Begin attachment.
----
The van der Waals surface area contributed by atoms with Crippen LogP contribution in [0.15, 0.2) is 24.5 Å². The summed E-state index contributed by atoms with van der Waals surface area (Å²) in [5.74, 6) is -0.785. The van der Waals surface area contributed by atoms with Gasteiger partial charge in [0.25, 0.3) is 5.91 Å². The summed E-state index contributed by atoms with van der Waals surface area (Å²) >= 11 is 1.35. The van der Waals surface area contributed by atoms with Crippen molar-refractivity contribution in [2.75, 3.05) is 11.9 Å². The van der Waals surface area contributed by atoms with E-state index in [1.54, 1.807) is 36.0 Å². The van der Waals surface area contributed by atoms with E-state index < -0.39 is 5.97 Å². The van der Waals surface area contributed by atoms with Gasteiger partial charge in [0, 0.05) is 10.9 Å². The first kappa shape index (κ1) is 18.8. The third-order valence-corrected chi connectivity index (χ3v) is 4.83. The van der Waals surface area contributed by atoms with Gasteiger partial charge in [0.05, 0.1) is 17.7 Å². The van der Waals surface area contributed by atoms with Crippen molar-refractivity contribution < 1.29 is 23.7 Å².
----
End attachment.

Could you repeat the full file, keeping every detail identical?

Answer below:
The van der Waals surface area contributed by atoms with Crippen LogP contribution in [0.15, 0.2) is 24.5 Å². The summed E-state index contributed by atoms with van der Waals surface area (Å²) in [5.74, 6) is -0.785. The van der Waals surface area contributed by atoms with Gasteiger partial charge in [0.25, 0.3) is 5.91 Å². The summed E-state index contributed by atoms with van der Waals surface area (Å²) >= 11 is 1.35. The van der Waals surface area contributed by atoms with Crippen molar-refractivity contribution in [2.75, 3.05) is 11.9 Å². The van der Waals surface area contributed by atoms with E-state index in [1.54, 1.807) is 36.0 Å². The van der Waals surface area contributed by atoms with E-state index < -0.39 is 5.97 Å². The van der Waals surface area contributed by atoms with Gasteiger partial charge in [0, 0.05) is 10.9 Å². The first kappa shape index (κ1) is 18.8. The third-order valence-corrected chi connectivity index (χ3v) is 4.83. The van der Waals surface area contributed by atoms with Gasteiger partial charge in [0.05, 0.1) is 17.7 Å². The van der Waals surface area contributed by atoms with Crippen molar-refractivity contribution < 1.29 is 23.7 Å².